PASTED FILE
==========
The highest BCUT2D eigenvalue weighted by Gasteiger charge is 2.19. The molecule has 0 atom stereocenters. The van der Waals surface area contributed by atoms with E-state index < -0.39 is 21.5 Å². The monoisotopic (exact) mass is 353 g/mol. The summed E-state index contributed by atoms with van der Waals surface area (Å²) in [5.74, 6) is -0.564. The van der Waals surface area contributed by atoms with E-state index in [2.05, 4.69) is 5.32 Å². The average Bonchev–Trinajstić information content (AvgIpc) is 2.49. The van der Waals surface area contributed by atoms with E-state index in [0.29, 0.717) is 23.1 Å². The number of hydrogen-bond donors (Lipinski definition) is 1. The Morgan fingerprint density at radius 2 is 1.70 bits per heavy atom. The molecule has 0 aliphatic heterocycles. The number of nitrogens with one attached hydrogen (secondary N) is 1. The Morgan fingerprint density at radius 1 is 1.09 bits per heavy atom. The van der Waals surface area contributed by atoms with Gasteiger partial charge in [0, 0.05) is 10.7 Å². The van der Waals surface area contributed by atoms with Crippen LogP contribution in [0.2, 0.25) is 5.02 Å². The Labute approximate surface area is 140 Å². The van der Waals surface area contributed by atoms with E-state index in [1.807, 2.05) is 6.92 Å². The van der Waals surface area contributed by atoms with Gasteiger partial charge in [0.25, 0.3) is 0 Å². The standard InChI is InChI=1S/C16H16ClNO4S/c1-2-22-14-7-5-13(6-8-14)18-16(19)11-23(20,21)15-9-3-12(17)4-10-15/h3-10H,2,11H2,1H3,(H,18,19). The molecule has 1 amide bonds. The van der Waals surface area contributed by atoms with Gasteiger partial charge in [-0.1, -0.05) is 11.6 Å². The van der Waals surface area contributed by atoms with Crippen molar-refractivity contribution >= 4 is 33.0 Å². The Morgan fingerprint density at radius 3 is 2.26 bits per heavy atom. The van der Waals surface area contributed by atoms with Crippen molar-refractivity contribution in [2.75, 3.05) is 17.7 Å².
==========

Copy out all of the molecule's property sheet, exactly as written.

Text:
The highest BCUT2D eigenvalue weighted by Gasteiger charge is 2.19. The molecule has 0 atom stereocenters. The van der Waals surface area contributed by atoms with E-state index < -0.39 is 21.5 Å². The monoisotopic (exact) mass is 353 g/mol. The summed E-state index contributed by atoms with van der Waals surface area (Å²) in [5.74, 6) is -0.564. The van der Waals surface area contributed by atoms with E-state index in [2.05, 4.69) is 5.32 Å². The average Bonchev–Trinajstić information content (AvgIpc) is 2.49. The van der Waals surface area contributed by atoms with E-state index in [0.29, 0.717) is 23.1 Å². The number of hydrogen-bond donors (Lipinski definition) is 1. The Morgan fingerprint density at radius 2 is 1.70 bits per heavy atom. The molecule has 0 aliphatic heterocycles. The number of nitrogens with one attached hydrogen (secondary N) is 1. The Morgan fingerprint density at radius 1 is 1.09 bits per heavy atom. The van der Waals surface area contributed by atoms with Gasteiger partial charge in [0, 0.05) is 10.7 Å². The van der Waals surface area contributed by atoms with Crippen LogP contribution in [0.2, 0.25) is 5.02 Å². The Labute approximate surface area is 140 Å². The van der Waals surface area contributed by atoms with E-state index in [1.807, 2.05) is 6.92 Å². The van der Waals surface area contributed by atoms with Gasteiger partial charge in [0.25, 0.3) is 0 Å². The standard InChI is InChI=1S/C16H16ClNO4S/c1-2-22-14-7-5-13(6-8-14)18-16(19)11-23(20,21)15-9-3-12(17)4-10-15/h3-10H,2,11H2,1H3,(H,18,19). The molecule has 1 amide bonds. The van der Waals surface area contributed by atoms with Gasteiger partial charge in [-0.1, -0.05) is 11.6 Å². The van der Waals surface area contributed by atoms with Crippen molar-refractivity contribution >= 4 is 33.0 Å². The Morgan fingerprint density at radius 3 is 2.26 bits per heavy atom. The van der Waals surface area contributed by atoms with Crippen molar-refractivity contribution in [2.75, 3.05) is 17.7 Å².